The harbingers

As the first anniversary of PiS’s parliamentary victory approaches, the country’s future remains clouded. As long as the currently favourable economic situation holds, the ruling party’s popularity will abide, solidified by welfare transfers, nationalistic propaganda and Church support. But if it fails (and the government has already announced that growth forecasts for next year are being revised downwards) – all the inherent political contradictions will come to the fore, with the possibility of increased political persecution of the former elites (Tusk has agreed to testify in Parliament about a Ponzi scheme under his rule) and even outright violence (which is where the new Territorial Defence Force might come in handy). Yet in a country as bitterly polarised as Poland is today, popular discontent might be successfully redirected against political scapegoats and deflected from government targets. If confrontation happens, the government is unlikely, however, to use exceptional measures; it will more probably opt for early elections, which should still be expected to be fair, and their result respected. If, however, the situation remains stable, then PiS can reasonably expect to win regular elections and rule for four more years.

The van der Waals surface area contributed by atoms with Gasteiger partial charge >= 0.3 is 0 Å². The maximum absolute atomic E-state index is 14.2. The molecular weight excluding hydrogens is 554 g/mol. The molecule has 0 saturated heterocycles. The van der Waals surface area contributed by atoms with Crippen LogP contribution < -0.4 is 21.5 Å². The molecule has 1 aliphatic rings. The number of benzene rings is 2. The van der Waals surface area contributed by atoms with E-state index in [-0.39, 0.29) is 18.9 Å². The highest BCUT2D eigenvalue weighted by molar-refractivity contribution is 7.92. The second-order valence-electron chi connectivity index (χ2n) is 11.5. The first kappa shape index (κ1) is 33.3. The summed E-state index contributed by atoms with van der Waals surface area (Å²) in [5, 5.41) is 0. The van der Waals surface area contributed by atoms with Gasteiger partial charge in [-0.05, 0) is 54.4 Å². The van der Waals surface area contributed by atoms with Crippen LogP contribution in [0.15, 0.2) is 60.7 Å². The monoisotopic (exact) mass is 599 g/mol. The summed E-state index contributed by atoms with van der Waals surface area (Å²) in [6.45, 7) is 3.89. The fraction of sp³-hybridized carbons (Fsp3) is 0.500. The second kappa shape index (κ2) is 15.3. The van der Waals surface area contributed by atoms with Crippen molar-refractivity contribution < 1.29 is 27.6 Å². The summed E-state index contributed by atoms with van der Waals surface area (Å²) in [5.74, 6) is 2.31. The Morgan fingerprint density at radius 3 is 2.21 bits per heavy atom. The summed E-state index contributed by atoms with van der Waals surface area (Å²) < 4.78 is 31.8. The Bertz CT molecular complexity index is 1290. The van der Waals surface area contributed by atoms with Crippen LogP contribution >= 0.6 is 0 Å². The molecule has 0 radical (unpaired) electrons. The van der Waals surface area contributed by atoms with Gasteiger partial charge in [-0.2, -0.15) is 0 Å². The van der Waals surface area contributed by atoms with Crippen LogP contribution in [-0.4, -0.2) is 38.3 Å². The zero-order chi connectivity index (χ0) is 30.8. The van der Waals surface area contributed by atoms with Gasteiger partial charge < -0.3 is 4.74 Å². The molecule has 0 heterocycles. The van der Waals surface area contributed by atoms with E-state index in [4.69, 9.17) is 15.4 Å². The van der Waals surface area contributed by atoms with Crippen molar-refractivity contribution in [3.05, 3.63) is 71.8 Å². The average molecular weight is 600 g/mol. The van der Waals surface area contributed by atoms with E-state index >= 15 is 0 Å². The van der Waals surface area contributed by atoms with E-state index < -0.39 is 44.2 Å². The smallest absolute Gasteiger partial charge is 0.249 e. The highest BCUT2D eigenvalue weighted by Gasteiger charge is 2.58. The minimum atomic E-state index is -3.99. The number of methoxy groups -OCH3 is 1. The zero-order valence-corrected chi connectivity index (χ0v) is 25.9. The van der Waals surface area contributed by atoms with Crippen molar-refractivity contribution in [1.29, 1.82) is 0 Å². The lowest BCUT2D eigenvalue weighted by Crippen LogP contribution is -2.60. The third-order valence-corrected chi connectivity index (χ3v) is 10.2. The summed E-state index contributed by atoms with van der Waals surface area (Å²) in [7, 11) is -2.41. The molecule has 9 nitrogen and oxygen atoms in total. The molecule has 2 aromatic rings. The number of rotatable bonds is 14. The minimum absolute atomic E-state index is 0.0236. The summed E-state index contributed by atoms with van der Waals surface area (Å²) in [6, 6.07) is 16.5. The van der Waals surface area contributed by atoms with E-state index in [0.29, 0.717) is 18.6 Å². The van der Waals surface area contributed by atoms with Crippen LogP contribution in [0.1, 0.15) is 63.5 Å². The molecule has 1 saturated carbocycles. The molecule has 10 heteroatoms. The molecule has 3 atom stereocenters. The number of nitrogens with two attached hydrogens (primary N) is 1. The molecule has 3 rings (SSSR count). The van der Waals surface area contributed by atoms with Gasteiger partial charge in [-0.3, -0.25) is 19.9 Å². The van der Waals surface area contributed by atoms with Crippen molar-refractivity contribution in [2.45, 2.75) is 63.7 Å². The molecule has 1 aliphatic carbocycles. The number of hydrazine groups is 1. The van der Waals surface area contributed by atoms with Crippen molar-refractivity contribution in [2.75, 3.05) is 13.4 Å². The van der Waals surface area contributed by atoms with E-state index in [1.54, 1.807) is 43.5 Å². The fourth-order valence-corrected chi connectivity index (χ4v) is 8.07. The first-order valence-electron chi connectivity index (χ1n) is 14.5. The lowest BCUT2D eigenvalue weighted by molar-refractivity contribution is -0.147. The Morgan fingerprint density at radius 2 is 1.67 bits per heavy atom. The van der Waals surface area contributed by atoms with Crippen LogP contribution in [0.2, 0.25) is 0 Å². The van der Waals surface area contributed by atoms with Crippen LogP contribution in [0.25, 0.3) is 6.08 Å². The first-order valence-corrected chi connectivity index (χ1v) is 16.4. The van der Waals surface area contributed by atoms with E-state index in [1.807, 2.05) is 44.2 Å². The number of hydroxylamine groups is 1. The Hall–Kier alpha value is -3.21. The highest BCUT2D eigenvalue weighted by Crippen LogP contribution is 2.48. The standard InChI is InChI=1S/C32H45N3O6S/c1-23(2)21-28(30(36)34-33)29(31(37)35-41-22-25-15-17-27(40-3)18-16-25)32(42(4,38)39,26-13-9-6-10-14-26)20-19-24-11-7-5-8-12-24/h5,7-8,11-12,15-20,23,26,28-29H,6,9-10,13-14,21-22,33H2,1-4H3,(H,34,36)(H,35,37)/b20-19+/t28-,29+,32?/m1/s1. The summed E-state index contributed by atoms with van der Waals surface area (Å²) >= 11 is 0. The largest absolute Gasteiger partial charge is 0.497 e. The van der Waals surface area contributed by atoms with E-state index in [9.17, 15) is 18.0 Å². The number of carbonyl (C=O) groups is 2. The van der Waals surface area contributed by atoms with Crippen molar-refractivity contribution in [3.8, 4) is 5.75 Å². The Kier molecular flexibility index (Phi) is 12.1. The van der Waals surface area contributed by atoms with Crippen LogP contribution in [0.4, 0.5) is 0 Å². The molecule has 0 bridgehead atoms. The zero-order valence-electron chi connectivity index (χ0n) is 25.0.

This scenario assumes that external, mainly EU, pressure, will prove insufficient to change the government’s policies. Overburdened with a proliferation of crises, from refugees and Brexit to Turkey, and operating in the shadow of an unpredictable Russia, Europe will probably not have the time and energy to discipline Warsaw. And with the political tide on the continent changing, it might well be the case that, as more nationalist parties take power in member states, Poland and Hungary will no longer be the outliers, but rather the harbingers of things to come.

E-ISSN: 2013-4428
D.L.: B-8439-2012